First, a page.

Some cook­books don’t do that.

Whether it’s a film, a book, a hu­man be­ing, any­thing, there are two col­umns: “great” and “sucks.” And a third one is “not what I ex­pected.” And the not-what-I-ex­pected one be­comes the most pow­er­ful. I think when you feed peo­ple, that’s al­ways one of the great­est op­por­tu­ni­ties.

There’s a recipe in there for ver­dolaga, purslane salad. In the ’90s, I was work­ing in Santa Fe at Babbo Ganzo, and think­ing of what kind of salad to make and Rocky [one of the kitchen crew] started telling me about all the ver­dolaga out by the dump­ster. I remembered when I was a kid and my grand­fa­ther would take me to pick dan­de­lions near the Ta­conic State Park­way, and I’d be em­bar­rassed to have any­body see me. So metaphor­i­cally you think: Whether it’s a per­son or an in­gre­di­ent or an op­por­tu­nity, what are we walk­ing over? What are we ig­nor­ing in our ef­forts to FedEx some­thing in?

Yes. Some­times you go down to Echo Park and there’s fen­nel ev­ery­where.

Ex­actly. That’s more of the spirit of be­ing present. I’m hav­ing so much fun now, with Chad [Robert­son] on our down­town project, Row DTLA. And I think we will have one Pizze­ria Bianco here; that’s my goal. I want to take ev­ery­thing that I’ve done, and not repli­cate it, but see what I’d have done dif­fer­ently. You stop when you’re done.

I’m def­i­nitely not for ev­ery­body, and my pizza is def­i­nitely not for ev­ery­body; I un­der­stand that. But

I’m su­per proud of the peo­ple who pro­vide things for me. I feel an obli­ga­tion never to dis­re­spect that. The book is: What do I like, what house do I want to build?

Cook­books are of­ten mem­oirs. You have a lovely line in your book where you say, “I didn’t in­vent this, I in­her­ited it.”

I in­vented noth­ing in my life. It’s so much like mu­sic some­times. You’ll be ex­cited about this band, and you’re three notes in and you think, this sounds so much like the early Kinks. Ray Davies is gonna be pissed. The same with food. You’ll be like, this food is awe­some, but it’s noth­ing like the sand­wich I had in Barcelona.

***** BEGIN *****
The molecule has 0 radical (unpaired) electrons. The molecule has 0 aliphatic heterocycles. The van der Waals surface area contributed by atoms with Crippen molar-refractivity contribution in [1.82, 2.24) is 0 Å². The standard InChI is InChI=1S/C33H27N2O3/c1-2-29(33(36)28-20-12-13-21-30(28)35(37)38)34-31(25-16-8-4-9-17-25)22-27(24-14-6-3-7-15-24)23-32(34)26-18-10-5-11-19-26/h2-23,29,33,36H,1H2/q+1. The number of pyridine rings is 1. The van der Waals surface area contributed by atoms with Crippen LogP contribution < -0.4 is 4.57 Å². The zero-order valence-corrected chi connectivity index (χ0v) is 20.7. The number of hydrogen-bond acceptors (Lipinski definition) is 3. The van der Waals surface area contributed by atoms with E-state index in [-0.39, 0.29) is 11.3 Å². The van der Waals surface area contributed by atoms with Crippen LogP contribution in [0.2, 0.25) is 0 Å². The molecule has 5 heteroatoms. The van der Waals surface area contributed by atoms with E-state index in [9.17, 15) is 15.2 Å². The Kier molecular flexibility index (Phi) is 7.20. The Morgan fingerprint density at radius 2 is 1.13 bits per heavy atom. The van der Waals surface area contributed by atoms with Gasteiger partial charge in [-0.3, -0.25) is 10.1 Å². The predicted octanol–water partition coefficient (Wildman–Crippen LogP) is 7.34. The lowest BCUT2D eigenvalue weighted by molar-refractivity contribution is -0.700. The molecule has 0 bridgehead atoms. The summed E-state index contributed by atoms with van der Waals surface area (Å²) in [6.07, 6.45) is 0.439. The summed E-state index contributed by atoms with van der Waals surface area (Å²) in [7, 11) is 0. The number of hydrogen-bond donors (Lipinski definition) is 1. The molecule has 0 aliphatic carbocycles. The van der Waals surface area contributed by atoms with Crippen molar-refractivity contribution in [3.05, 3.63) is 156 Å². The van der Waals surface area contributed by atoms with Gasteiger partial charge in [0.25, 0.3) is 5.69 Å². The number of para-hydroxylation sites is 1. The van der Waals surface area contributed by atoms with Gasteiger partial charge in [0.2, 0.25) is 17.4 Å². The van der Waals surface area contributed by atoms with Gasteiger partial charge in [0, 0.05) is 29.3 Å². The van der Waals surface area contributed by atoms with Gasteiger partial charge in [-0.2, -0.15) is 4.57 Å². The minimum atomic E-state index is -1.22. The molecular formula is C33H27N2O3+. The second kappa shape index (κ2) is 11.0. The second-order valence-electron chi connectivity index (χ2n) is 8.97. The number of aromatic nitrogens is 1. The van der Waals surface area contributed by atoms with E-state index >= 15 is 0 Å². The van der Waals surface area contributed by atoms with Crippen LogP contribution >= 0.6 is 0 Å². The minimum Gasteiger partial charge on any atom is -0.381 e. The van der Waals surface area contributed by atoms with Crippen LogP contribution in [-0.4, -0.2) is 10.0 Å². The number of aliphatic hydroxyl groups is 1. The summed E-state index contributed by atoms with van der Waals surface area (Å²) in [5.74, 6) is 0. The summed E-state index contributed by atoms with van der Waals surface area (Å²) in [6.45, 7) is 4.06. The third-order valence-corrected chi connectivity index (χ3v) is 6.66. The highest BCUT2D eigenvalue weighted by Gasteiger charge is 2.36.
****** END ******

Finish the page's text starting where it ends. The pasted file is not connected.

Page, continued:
This is a re­la­tion­ship book, about food and about find­ing a sense of pur­pose and shar­ing it with oth­ers. I did the book to have a con­ver­sa­tion with peo­ple. Mak­ing piz­zas in a fiery hole has al­lowed me to have con­ver­sa­tions be­yond my wildest imag­i­na­tion.

How do you trans­late that to com­ing to Los Angeles?

I think there’s a sen­si­bil­ity to this town; I think there’s some­thing for me. I saw the op­por­tu­nity to do some­thing, with Chad, with the farm­ers, with our West Coast com­mu­nity, the grain al­liances, the cheese­mak­ers, some of the great­est pro­duce in the world.

My wife has fam­ily in Bur­bank, there are so many con­nec­tions to L.A. — plus it’s 55 min­utes on the plane — and I’ve kept a place here for the last six months. I’ve been com­ing here for a long time, and re­ally build­ing a bridge. I do want to be in­vited to the party, I want to talk about ... that mat­ters, I want to do … that mat­ters. I don’t want it to be a French tragedy where the last page is me hit­ting a tree and the page goes blank. No matter where I am — stuck in the el­e­va­tor or any place — I find great things at work.

David Lof­tus

PHOENIX pizza leg­end Chris Bianco of the renowned Pizze­ria Bianco, here haul­ing loaves at his Pane Bianco res­tau­rant, has a cook­book out — his first — as well as big plans for Los Angeles.

Ecco